NASA believes the effort will yield returns on two fronts, knowledge about plants and broader knowledge about life's chances on the moon. The information about the plants may help NASA better address the question if humans can live and work on the moon. In the words of NASA: "Can humans live and work on the moon? Not just visit for a few days but stay for decades? A first step in long term presence is to send . As seedlings, they can be as sensitive as humans to environmental conditions, sometimes even more so. They carry genetic material that can be damaged by radiation as can that of humans. They can test the lunar environment for us acting as a 'canary in a coal mine.'"

Explore further: NASA launching robotic explorer to moon from Va.

More information: www.nasa.gov/centers/ames/cct/office/cif/2013/lunar_plant.html

Related Stories

NASA offers guidelines to protect historic sites on the Moon

May 24, 2012

(Phys.org) -- NASA and the X Prize Foundation of Playa Vista, Calif., announced Thursday the Google Lunar X Prize is recognizing guidelines established by NASA to protect lunar historic sites and preserve ongoing and future ...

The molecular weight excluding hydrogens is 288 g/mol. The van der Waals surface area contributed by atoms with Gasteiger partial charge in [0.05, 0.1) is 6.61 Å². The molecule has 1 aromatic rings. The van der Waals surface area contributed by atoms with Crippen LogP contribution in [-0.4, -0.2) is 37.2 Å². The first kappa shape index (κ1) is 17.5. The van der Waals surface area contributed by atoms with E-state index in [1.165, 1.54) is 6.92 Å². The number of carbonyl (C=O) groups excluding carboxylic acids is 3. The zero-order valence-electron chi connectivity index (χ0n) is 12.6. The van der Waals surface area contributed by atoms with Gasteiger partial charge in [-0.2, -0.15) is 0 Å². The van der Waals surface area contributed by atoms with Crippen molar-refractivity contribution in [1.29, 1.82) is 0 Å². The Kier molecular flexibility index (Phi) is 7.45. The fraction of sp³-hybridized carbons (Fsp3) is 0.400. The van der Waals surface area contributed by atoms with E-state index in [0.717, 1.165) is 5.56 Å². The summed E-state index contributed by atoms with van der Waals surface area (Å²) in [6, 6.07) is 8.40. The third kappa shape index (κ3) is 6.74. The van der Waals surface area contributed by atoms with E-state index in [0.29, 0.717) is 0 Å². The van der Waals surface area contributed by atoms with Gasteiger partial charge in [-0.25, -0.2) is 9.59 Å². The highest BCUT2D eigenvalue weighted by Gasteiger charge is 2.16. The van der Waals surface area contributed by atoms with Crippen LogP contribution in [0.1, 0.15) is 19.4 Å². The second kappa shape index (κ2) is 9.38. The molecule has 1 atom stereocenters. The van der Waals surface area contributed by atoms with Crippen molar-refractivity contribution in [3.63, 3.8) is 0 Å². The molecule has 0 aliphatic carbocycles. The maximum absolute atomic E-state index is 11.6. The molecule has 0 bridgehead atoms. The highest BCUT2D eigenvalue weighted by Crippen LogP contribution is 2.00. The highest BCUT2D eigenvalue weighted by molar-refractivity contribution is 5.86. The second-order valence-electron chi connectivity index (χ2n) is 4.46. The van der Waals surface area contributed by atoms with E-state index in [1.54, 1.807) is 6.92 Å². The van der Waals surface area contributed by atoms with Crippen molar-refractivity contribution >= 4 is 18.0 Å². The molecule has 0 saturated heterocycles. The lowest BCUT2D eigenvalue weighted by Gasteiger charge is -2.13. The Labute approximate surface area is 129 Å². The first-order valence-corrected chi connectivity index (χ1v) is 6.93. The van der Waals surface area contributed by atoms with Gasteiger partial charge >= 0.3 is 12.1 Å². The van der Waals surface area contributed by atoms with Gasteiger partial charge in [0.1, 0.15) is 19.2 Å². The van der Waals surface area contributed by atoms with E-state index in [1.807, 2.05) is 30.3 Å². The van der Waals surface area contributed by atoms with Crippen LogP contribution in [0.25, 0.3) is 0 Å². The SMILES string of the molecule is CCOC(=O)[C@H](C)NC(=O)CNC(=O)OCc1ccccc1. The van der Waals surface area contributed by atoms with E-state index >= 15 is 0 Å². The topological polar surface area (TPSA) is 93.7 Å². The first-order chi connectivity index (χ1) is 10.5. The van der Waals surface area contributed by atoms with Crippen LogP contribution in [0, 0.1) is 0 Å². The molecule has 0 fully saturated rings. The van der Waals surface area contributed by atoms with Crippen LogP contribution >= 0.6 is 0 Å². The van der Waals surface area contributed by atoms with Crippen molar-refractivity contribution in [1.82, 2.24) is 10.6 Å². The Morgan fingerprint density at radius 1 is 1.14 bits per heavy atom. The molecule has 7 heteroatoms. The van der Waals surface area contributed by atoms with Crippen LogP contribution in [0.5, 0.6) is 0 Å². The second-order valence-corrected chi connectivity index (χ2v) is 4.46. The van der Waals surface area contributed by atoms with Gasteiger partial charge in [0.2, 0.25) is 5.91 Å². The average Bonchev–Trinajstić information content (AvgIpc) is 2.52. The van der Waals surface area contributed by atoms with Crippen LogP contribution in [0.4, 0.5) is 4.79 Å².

Europe's plans to visit the Moon in 2018

Jul 27, 2012

The European Space Agency is aiming for the Moon with their Lunar Lander mission, anticipated to arrive on the lunar surface in 2018. Although ESA successfully put a lander on the surface of Titan with the ...

Future lunar landing sites mapped out

Jan 07, 2011

Here’s the map of the future: a look where all the contestants in the Google Lunar X PRIZE intend to land on the Moon, in hopes of nabbing the $30 million in prizes available to the first privately funded ...

Recommended for you

Vegetables on Mars within ten years?

16 hours ago